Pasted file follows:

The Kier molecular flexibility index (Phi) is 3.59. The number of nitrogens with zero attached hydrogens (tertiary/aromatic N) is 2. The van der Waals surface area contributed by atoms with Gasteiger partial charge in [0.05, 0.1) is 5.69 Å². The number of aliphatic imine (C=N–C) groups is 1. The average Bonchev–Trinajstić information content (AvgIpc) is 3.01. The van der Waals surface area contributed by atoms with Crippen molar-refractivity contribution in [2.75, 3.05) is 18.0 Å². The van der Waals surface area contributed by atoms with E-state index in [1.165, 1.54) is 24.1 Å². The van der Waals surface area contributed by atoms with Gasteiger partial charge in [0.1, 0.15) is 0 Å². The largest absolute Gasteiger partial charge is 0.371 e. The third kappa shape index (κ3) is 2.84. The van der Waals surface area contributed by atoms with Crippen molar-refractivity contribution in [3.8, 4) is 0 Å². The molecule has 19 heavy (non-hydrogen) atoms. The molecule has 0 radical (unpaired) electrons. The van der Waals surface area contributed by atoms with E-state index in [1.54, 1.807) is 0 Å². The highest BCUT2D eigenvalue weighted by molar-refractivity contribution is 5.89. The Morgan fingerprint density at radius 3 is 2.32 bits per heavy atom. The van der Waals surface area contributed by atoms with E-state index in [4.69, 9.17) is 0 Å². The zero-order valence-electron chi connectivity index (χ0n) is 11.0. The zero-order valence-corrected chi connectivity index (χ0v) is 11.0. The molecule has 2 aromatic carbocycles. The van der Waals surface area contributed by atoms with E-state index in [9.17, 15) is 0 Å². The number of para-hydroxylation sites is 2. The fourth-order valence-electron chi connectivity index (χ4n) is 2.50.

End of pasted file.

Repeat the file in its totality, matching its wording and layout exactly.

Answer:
The Kier molecular flexibility index (Phi) is 3.59. The number of nitrogens with zero attached hydrogens (tertiary/aromatic N) is 2. The van der Waals surface area contributed by atoms with Gasteiger partial charge in [0.05, 0.1) is 5.69 Å². The number of aliphatic imine (C=N–C) groups is 1. The average Bonchev–Trinajstić information content (AvgIpc) is 3.01. The van der Waals surface area contributed by atoms with Crippen molar-refractivity contribution in [2.75, 3.05) is 18.0 Å². The van der Waals surface area contributed by atoms with E-state index in [1.165, 1.54) is 24.1 Å². The van der Waals surface area contributed by atoms with Gasteiger partial charge in [0.1, 0.15) is 0 Å². The largest absolute Gasteiger partial charge is 0.371 e. The third kappa shape index (κ3) is 2.84. The van der Waals surface area contributed by atoms with Crippen molar-refractivity contribution in [3.8, 4) is 0 Å². The molecule has 19 heavy (non-hydrogen) atoms. The molecule has 0 radical (unpaired) electrons. The van der Waals surface area contributed by atoms with E-state index in [1.54, 1.807) is 0 Å². The highest BCUT2D eigenvalue weighted by molar-refractivity contribution is 5.89. The Morgan fingerprint density at radius 3 is 2.32 bits per heavy atom. The van der Waals surface area contributed by atoms with E-state index in [4.69, 9.17) is 0 Å². The zero-order valence-electron chi connectivity index (χ0n) is 11.0. The zero-order valence-corrected chi connectivity index (χ0v) is 11.0. The molecule has 2 aromatic carbocycles. The van der Waals surface area contributed by atoms with E-state index in [9.17, 15) is 0 Å². The number of para-hydroxylation sites is 2. The fourth-order valence-electron chi connectivity index (χ4n) is 2.50.